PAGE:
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RichM

Our Silence Of The Lambs Moment

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Will they sell when they see that house prices are really falling? Or will they hang on tight till the bitter end?

Edited by RichM

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It's a tough one.

I think that we've had enough stories of "House prices dropped last month" only to be followed the next by "House prices on the rise again" to reassure sellers. When a drop comes, they'll expect it to be short lived. The "financial experts" will probably try and say the same thing - for fear of plunging prices upsetting the economy. That will prolong the holding out even further.

Personally, I feel we should have already had the crash, but that the media representation and TV programmes like "Location, Location, Location" have given the illusion that all is well, and so people see drops one month and assume they're now getting a bargain. It's drawn the whole process out, but eventually we'll reach the limit.

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Guest Bart of Darkness
I think that we've had enough stories of "House prices dropped last month" only to be followed the next by "House prices on the rise again" to reassure sellers.

Indeed. Looking at the newspapers during the last crash, there were plenty of "housing market has turned the corner" stories in 1900, then 1991, 1992.....etc.

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Time to dust off this article: What the experts said last time

I was fascinated by the past media reports during the last crash! It seems the key to to whether a crash is really taking place is the degree by which bearish reports outweigh bullish ones. On that count things are moving along nicely. the last year and a half have ssen many more sceptical report writing on the housing market and one should expect this trend to continue into 2007 as new figures are released. Everyone is exposed to a wall of information and the true picture is drip fed through! As I have said elsewhere: Patience is the key. No bear market (especially one as large and manipulated as this) has gone down without a fight............I just hope these property programmes revisit some of these "success stories" in a couple of years for some real entertainment! Here in HK my landlord bought her apartment 6 years ago for 4 million HKD(approx 300,000). She could still not sell it today for more than 2.2million ( approx 150,000). The most greedy here paid the biggest price! How wonderfully re-assuring economics can be!!

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Chasing the market Down- a common response

Most people do not have the gumption to cut prices sufficiently to make a sale, so the wind up cutting their prices slowly, lagging behind the falls in the market. And then near the bottom, they give up and throw in the towel. They wind up selling, just as the market is finding its bottom.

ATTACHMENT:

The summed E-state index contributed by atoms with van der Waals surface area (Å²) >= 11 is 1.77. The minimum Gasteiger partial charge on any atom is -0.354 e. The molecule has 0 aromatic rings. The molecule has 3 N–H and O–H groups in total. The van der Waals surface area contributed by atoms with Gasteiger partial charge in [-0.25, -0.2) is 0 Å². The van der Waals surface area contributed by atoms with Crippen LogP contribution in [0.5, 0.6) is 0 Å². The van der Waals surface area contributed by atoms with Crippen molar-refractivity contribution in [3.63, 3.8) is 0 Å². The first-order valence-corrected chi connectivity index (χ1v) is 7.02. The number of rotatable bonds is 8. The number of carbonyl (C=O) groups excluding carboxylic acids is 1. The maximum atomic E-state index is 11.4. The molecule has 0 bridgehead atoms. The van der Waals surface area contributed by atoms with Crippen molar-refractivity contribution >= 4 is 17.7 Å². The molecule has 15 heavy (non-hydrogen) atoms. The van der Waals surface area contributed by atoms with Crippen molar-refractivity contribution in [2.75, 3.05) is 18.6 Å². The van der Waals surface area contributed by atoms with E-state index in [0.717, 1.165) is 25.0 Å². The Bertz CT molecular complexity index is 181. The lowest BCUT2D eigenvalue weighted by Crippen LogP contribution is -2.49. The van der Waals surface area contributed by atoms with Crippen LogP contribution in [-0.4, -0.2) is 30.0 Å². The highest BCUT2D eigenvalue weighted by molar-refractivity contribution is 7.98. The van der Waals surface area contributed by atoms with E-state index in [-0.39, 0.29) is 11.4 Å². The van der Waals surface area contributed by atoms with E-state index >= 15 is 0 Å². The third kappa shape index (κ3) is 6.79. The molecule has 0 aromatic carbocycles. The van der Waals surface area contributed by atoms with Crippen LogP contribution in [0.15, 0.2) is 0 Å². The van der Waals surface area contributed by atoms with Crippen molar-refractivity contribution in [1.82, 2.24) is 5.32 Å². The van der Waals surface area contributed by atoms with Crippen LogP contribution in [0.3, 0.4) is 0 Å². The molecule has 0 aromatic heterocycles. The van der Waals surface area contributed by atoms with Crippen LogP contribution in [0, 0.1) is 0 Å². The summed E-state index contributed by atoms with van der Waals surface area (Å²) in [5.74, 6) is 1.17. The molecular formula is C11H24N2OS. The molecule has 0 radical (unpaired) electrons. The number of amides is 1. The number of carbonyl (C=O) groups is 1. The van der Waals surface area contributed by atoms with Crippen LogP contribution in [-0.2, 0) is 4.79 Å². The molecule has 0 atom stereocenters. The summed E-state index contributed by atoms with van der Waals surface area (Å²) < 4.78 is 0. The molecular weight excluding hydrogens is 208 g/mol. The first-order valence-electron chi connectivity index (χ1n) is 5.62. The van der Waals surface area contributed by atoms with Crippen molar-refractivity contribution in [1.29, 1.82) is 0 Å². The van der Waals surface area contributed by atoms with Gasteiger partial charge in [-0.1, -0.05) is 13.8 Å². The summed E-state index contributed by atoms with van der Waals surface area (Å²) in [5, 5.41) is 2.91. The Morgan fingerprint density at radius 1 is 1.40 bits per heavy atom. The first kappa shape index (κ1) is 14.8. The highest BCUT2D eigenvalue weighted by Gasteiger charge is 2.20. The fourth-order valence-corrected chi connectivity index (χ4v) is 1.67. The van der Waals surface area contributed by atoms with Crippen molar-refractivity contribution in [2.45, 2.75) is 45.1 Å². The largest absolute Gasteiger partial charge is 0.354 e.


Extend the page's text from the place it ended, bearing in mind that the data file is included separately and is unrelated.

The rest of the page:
This process could last 18 months to two years, or longer if interrupted with rallies

Absolutely true, I did this myself when selling my flat. Put on the market Summer 2004 (housing peak IMHO) and it took over a year of small reductions before we got a bite.

Could take even longer than 2 years, I lived through the last one, seemed to go on forever.....5years+ until the true bottom was reached And all the talk was of negative equity. Or were you talking about equity markets Bubb? Property takes longer to sell and once all the BTLs are trying to chase the same dwindling buyers left, then the falls or repossesions will really come.

Frightening to see almost the exact same signs and comments this time around. It's bizarre to think that people only look to interest rates and ignore the bigger picture. I've spent may a fruitless hour talking with the young-uns (ok Im not actually that old :o ) in my office about house prices, they just don't get it!

Once sentiment turns, it doesn't matter what the interest rates are. And this is where I think we are now, sentiment is turning......

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Theres no reason why theyd have to sell, Im sure theyd just keep hold of their properties, most peeps invest in property for the longterm. Who cares if there is a crash, as long as you can sell it again in the next 20-30 years. Anyone who has seen the forcasts for population rises and the poor planning for this by the government wont be too worried in the long term. tbh im not sure we'll see a crash, for that to happen something will need to force people to start selling, unless there is a massive rise in unemployment then people will just hang on to their homes - who will want to sell at a loss...

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  • 301 Brexit, House prices and Summer 2020

    1. 1. Including the effects Brexit, where do you think average UK house prices will be relative to now in June 2020?


      • down 5% +
      • down 2.5%
      • Even
      • up 2.5%
      • up 5%



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